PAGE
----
12 Tips for Coping With Headache

In support of National Headache Awareness Week (which is this week), the National Headache Foundation seeks to increase the quality of life for headache suffers. Based on the findings of the American Migraine Prevalence and Prevention survey, the NHF offers 12 lifestyle-related tips to help all headache patients, migraineurs or not, cope with and, ideally, reduce their headaches.

Work
The NHF asked which work situations might cause added stress and 50% replied worrying about deadlines, with 47% noting unpleasant tasks that they face.

  • Schedule a realistic day. Avoid the tendency to schedule back-to-back appointments for a breathing spell.
  • Allow 15 minutes of extra time to get to appointments. This way, unexpected delays won’t make you late.
  • Make sure your work space is ergonomically designed from your chair to your computer keyboard. Using a non-glare computer screen and proper lighting can also be helpful.
  • If an especially unpleasant task faces you, do it early in the day; then the rest of your day will be free of anxiety.

Home
When asked which home situations might increase their stress levels, 64% highlighted financial worries, while 55% answered fighting with their spouse and/or children. On a positive note, 43% said that spending time with family and friends helps them cope better.

  • Get up fifteen minutes earlier in the morning. The inevitable morning mishaps will be less stressful.
  • Prepare for the morning the evening before. Set the breakfast table, make lunches, put out the clothes you plan to wear, etc.
  • Don’t rely on your memory. Write down appointment times, when to pick up the laundry, when library books are due, etc. Crossing tasks off of your list gives a sense of accomplishment.
  • Don’t put up with something that doesn’t work. If your toaster, alarm clock, windshield wipers-or other item-is a source of aggravation, get them fixed or replace them.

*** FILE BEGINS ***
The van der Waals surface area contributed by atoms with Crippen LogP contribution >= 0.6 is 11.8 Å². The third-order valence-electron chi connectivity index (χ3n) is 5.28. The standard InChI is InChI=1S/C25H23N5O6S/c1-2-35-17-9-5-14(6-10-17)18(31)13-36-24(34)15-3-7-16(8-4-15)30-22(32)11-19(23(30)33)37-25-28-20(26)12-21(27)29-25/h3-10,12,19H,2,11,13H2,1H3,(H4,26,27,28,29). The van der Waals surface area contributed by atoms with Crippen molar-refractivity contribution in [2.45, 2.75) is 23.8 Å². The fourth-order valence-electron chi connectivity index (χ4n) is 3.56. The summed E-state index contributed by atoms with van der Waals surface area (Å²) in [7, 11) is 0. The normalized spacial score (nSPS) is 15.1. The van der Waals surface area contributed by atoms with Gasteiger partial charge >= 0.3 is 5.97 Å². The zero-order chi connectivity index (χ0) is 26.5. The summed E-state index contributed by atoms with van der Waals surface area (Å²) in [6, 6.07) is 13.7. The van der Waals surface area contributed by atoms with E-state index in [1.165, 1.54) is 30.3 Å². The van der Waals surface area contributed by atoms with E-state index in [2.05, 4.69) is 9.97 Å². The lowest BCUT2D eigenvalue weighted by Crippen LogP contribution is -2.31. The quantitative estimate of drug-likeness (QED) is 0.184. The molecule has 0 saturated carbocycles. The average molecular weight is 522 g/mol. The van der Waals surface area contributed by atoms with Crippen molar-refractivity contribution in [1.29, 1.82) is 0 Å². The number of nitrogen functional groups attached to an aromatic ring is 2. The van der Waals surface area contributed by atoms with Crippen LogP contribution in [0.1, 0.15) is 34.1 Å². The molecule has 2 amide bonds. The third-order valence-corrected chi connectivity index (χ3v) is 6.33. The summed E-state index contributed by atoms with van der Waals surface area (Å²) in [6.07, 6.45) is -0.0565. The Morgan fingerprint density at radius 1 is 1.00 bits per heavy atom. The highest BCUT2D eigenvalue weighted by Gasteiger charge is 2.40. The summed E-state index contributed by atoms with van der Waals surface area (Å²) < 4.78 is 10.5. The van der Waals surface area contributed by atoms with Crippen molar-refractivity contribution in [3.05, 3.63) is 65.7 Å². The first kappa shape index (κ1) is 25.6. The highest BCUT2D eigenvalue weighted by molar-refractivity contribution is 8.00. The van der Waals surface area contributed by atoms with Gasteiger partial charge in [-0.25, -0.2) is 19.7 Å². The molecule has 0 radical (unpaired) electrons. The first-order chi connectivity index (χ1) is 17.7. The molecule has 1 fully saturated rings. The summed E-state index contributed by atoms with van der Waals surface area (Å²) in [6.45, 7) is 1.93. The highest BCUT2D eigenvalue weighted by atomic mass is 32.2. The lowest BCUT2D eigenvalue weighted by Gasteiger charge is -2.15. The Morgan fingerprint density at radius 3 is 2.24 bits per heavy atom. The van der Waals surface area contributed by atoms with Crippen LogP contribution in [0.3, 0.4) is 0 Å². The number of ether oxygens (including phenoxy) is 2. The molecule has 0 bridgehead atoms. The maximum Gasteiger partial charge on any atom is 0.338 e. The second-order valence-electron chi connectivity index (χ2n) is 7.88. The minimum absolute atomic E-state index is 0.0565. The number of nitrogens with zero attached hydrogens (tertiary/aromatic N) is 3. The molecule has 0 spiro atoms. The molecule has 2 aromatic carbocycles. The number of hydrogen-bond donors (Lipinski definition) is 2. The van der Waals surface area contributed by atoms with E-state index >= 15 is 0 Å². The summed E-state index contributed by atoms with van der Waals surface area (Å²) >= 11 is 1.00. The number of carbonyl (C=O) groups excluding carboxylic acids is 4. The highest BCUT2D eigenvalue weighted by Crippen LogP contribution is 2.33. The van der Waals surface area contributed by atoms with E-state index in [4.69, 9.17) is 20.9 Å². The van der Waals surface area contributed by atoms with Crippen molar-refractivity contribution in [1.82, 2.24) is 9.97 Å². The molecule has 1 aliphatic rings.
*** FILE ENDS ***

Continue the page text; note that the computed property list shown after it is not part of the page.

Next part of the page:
Play
The NHF survey results reported that 63% of respondents felt that not having personal time was a stressor and 60% fail to schedule time out from their activities.

  • Check your breathing throughout the day, and before, during, and after high pressure situations. If you find your stomach muscles are knotted and your breathing is shallow, relax all your muscles and take several deep, slow breaths.
  • Try a yoga technique. Inhale deeply through your nose to the count of eight. Then, with lips puckered, exhale very slowly through your mouth for 16 counts, or for as long as you can. Concentrate on the long sighing sound and feel the tension dissolve. Repeat 10 times.
  • Use your weekend time for a change of pace. If your work week is slow and patterned, build action and time for spontaneity into your weekends. If your work week is fast-paced and full of deadlines, seek peace and solitude during your days off.
  • Allow yourself time every day for privacy, quiet and introspection.

Some of these tips suggest making major changes to your life and routines; not exactly easy, especially if you have severe headaches frequently. As with anytime you make big changes, adopting one new habit at a time will increase your chance of success. After all, you’re trying to reduce stress, not add to it.

Thanks to Teri Robert for the reminder that it’s National Headache Awareness Week.